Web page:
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in new hampshire. mr.mr. chairman it's the first toyota dealership which is lead certified in new england, which i know you will appreciate being from massachusetts. they have funded a number of initiatives to cut their energy costs including the installation of solar panels, efficient lighting and an an impressive energy dashboard to monitor energy use throughout their entire facility and their customers can come in, touch this interactive dashboard and see what's going on throughout the physical plant. i've also visited some great new hampshire companies who are producing energy efficient technologies. we have a company in new hampshire called warner power which has made the first breakthrough in transformers in over a hundred years. studies show that energy -- that inefficiency in transformers result in a loss of
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about 5% of all electricity generated in the united states. with the wide scale use of warren power's innovation, the hexaformer, the economy estimates 1.5% of all transformer energy losses could be eliminated. this would save the country 60 terrawatts of electricity a year. that's actually to about five times new hampshire's entire annual electricity consumption. so energy efficiency is an excellent example of a bipartisan and affordable approach that can immediately grow our economy and improve our energy security. in addition to being affordable, further parliamentary inquiry si is widely supported because its benefits aren't confined to a certain fuel source or a particular region of the country. it's clearly one of those areas where we can all come to some
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common agreement whether we support fossil fuels or whether we support alternatives like wind and solar. so it's no wonder as senator portman says that this legislation enjoys a broad -- such a broad, diverse coalition of support. it's received more than 250 endorsements from businesses, environmental groups, think tanks and trade associations, from the u.s. chamber of commerce and the national association of manufactures to the -- mmps to the painters union. these are the types of non traditional alliances that helped us get the ladies and gentlemen to the floor. it creates a strategy to increase the use of efficient technologies in the commercial and residential sectors of our economy. it provides incentives and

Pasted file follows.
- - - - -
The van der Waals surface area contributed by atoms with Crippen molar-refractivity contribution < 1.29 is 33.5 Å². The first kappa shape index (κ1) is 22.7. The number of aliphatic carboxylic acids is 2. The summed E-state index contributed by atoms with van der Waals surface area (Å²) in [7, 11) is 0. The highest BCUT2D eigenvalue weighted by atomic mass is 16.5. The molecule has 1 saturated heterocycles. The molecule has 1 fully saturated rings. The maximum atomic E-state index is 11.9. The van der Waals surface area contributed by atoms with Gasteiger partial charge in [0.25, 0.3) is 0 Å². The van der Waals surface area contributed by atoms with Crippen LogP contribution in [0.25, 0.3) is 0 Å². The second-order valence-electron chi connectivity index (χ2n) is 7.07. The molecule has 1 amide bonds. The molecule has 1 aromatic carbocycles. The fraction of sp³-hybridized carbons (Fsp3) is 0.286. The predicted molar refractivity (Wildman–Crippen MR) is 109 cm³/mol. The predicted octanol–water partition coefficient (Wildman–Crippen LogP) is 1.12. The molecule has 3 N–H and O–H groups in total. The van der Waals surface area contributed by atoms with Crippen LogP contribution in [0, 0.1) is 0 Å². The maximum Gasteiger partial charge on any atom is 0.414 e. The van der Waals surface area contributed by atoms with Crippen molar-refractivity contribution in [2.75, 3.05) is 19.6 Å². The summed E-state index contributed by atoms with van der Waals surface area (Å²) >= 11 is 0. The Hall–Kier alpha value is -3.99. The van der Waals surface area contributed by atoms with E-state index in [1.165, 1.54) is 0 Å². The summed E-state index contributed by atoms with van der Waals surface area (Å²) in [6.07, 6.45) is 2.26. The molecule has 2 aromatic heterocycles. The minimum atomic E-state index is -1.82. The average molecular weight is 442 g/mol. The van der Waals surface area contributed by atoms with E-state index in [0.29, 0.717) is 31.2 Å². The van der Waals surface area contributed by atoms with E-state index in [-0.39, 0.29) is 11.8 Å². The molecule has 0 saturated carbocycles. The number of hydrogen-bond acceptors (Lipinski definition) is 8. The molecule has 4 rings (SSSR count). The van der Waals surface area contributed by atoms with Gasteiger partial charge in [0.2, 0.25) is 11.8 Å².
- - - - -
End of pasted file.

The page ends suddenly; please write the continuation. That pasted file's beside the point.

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support, not mandates, for rez denver -- residential and commercial buildings to cut energy use. this is very important because buildings consume about 40% of all energy in the united states. the bill strengthens voluntary national model building codes, and i would emphasize these are voluntary, to make new homes and commercial buildings more energy efficient. while working with states and private industry to make the code writing process more transparent. it also trains the next generation of workers in energy efficient commercial building design and operation. teenage also assists -- the legislation also assists our industrial manufacturing sector which consumes more energy than any other sector of the u.s. economy. it directs the department of energy to work closely with the private sector industrial partners to encourage research, development and commercialization of innovative energy efficient technology ands
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it helps businesses reduce energy costs and become more competitive by incentivizing the use of more energy efficient motors and transformers. and it establishes a voluntary program called supply star which is modeled on the successful energy star program to help make company supply chains more efficient. and finally, the legislation requires the federal government, the single largest user of energy in the country, to adopt more efficient building standards and smart metering technology. it requires the federal government to adopt energy saving technologies and operations for computers, and it allows federal agencies to use existing funds to update plans for new federal buildings using the most current building efficiency standards. and the best part as senator portman said, is that the cost